On Tuesday President Biden signed the $1.5 trillion government spending bill into law. The law failed to include $15 billion in COVID-19 relief aid due to disagreements over how to pay for that provision, but did increase non-defense spending by six percent, including a $6 million increase for home and community-based services. The law provided more funding for biomedical and behavioral research and increased funding for the Centers for Disease Control and Prevention. Funding for public and behavioral health initiatives, including mental health resources for children and youth also saw a significant increase. Under the law, more funding was allocated to create 25,000 new Housing Choice Vouchers for low-income individuals and families at risk of homelessness. The law funds the government until the fall, but Congress is expected to begin work on the next funding bill as soon as they receive the President’s budget framework, which is expected by early April.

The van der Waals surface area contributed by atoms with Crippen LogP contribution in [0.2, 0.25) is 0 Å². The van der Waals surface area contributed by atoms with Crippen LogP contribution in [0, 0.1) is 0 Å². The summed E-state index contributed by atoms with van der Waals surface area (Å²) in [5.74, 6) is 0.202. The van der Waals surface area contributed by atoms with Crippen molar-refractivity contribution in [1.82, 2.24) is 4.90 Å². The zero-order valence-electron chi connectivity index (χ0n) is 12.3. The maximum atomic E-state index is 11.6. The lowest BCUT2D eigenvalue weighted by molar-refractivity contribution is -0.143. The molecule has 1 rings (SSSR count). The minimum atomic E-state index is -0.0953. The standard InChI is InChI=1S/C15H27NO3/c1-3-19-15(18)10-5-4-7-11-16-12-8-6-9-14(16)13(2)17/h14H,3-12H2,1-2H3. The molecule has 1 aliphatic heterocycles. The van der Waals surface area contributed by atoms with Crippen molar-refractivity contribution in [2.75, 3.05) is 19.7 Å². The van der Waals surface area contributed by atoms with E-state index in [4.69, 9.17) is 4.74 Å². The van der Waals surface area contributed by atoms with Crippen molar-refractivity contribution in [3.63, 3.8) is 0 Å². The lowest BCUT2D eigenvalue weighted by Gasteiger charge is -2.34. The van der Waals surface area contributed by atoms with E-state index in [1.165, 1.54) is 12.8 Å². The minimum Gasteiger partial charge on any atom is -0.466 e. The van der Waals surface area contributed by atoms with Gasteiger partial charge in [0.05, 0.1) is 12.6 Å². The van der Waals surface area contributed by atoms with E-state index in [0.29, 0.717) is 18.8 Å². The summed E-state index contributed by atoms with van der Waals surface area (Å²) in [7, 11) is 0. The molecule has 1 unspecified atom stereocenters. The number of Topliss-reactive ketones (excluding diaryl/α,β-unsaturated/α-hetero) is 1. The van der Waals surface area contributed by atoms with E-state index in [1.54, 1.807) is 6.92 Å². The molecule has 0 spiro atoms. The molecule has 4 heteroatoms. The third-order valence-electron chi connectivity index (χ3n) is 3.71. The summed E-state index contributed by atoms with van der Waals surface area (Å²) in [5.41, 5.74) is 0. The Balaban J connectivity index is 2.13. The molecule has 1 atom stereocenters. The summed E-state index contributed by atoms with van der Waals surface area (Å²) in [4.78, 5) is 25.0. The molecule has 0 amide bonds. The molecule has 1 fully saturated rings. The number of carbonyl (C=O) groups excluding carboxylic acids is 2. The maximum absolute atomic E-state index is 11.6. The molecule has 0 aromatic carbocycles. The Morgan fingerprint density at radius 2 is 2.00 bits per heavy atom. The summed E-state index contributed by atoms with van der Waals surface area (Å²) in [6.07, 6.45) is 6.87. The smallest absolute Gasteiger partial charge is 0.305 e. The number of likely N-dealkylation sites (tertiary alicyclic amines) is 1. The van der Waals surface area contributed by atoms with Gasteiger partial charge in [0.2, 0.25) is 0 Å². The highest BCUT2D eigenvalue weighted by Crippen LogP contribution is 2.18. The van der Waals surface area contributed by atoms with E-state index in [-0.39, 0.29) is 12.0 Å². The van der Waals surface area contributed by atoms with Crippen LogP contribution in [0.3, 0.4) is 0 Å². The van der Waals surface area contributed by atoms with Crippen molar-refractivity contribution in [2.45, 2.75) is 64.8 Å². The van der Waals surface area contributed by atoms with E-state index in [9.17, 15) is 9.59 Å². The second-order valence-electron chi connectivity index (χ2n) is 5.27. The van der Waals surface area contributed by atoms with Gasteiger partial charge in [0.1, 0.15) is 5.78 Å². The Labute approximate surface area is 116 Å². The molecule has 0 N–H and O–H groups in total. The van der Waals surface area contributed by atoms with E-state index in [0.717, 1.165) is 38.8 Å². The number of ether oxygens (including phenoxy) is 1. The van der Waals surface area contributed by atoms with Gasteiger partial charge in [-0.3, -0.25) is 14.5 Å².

Meanwhile, Democrats are still hoping to salvage something from the Build Back Better Act. Debate within the party is focused on whether to pursue a general framework set out by Sen. Manchin to pass an “economic reconciliation package” to address inflation and the deficit or focus on passing any provisions from the Build Back Better package that can win bipartisan support. There remains a lot of uncertainty over the next steps, and we are unlikely to see a major breakthrough for several months.
With the government funding bill passed, other major developments included:
- The response to Russia’s invasion of Ukraine: Following an address by Ukrainian President Volodymyr Zelenskyy to a Joint Session of Congress, President Biden announced a large increase in military aid amid growing pressure to transfer warplanes or even implement a no-fly zone over the country.
- President Biden signed the Reauthorization of the Violence Against Women Act.
- The Senate unanimously passed the Sunshine Protection Act, which would make daylight savings time permanent across the country.
- On Wednesday the Federal Reserve increased the federal funds interest rate by .25 percent, launching the first in what will likely be a series of rate hikes meant to fight inflation.
- Shalanda Young was confirmed in a 61-36 vote as the first Black woman to lead the White House Office of Management and Budget.